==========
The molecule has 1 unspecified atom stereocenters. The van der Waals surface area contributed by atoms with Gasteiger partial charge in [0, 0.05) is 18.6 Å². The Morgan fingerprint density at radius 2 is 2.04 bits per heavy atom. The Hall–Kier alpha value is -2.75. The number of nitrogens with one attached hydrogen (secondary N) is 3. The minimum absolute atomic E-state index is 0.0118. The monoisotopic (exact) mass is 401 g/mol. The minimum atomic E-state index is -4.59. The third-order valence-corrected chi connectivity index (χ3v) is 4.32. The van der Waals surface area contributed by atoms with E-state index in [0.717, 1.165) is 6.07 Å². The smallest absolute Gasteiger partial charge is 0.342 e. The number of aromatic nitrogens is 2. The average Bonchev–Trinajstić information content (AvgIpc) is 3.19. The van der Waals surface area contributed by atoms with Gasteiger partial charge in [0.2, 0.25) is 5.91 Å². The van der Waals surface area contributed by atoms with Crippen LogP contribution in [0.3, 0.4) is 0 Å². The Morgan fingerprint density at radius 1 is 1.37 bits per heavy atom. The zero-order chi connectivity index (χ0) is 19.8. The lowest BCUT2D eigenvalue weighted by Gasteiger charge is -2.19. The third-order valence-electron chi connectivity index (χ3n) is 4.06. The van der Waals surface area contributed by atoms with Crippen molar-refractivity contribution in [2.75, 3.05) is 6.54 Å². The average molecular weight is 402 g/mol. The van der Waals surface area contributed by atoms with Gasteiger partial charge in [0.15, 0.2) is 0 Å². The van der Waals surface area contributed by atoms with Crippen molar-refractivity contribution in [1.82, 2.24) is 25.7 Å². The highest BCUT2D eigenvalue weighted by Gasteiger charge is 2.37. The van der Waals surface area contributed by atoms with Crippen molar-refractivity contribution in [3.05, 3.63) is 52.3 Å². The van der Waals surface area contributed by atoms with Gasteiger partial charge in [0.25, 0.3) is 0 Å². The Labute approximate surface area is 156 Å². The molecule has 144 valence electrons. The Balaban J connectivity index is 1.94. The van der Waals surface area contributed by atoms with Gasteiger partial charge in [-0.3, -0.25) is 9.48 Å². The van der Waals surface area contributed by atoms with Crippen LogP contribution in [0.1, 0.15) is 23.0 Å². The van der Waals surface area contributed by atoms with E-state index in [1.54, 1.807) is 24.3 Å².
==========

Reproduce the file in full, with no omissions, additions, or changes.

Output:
The molecule has 1 unspecified atom stereocenters. The van der Waals surface area contributed by atoms with Gasteiger partial charge in [0, 0.05) is 18.6 Å². The Morgan fingerprint density at radius 2 is 2.04 bits per heavy atom. The Hall–Kier alpha value is -2.75. The number of nitrogens with one attached hydrogen (secondary N) is 3. The minimum absolute atomic E-state index is 0.0118. The monoisotopic (exact) mass is 401 g/mol. The minimum atomic E-state index is -4.59. The third-order valence-corrected chi connectivity index (χ3v) is 4.32. The van der Waals surface area contributed by atoms with E-state index in [0.717, 1.165) is 6.07 Å². The smallest absolute Gasteiger partial charge is 0.342 e. The number of aromatic nitrogens is 2. The average Bonchev–Trinajstić information content (AvgIpc) is 3.19. The van der Waals surface area contributed by atoms with Gasteiger partial charge in [0.2, 0.25) is 5.91 Å². The van der Waals surface area contributed by atoms with Crippen LogP contribution in [0.3, 0.4) is 0 Å². The Morgan fingerprint density at radius 1 is 1.37 bits per heavy atom. The zero-order chi connectivity index (χ0) is 19.8. The lowest BCUT2D eigenvalue weighted by Gasteiger charge is -2.19. The third-order valence-electron chi connectivity index (χ3n) is 4.06. The van der Waals surface area contributed by atoms with Crippen molar-refractivity contribution in [2.75, 3.05) is 6.54 Å². The average molecular weight is 402 g/mol. The van der Waals surface area contributed by atoms with Gasteiger partial charge in [0.15, 0.2) is 0 Å². The van der Waals surface area contributed by atoms with Crippen molar-refractivity contribution in [1.82, 2.24) is 25.7 Å². The highest BCUT2D eigenvalue weighted by Gasteiger charge is 2.37. The van der Waals surface area contributed by atoms with Crippen molar-refractivity contribution in [3.05, 3.63) is 52.3 Å². The van der Waals surface area contributed by atoms with Gasteiger partial charge in [0.25, 0.3) is 0 Å². The Labute approximate surface area is 156 Å². The molecule has 144 valence electrons. The Balaban J connectivity index is 1.94. The van der Waals surface area contributed by atoms with Gasteiger partial charge in [-0.3, -0.25) is 9.48 Å². The van der Waals surface area contributed by atoms with Crippen LogP contribution in [0.1, 0.15) is 23.0 Å². The van der Waals surface area contributed by atoms with E-state index in [1.54, 1.807) is 24.3 Å².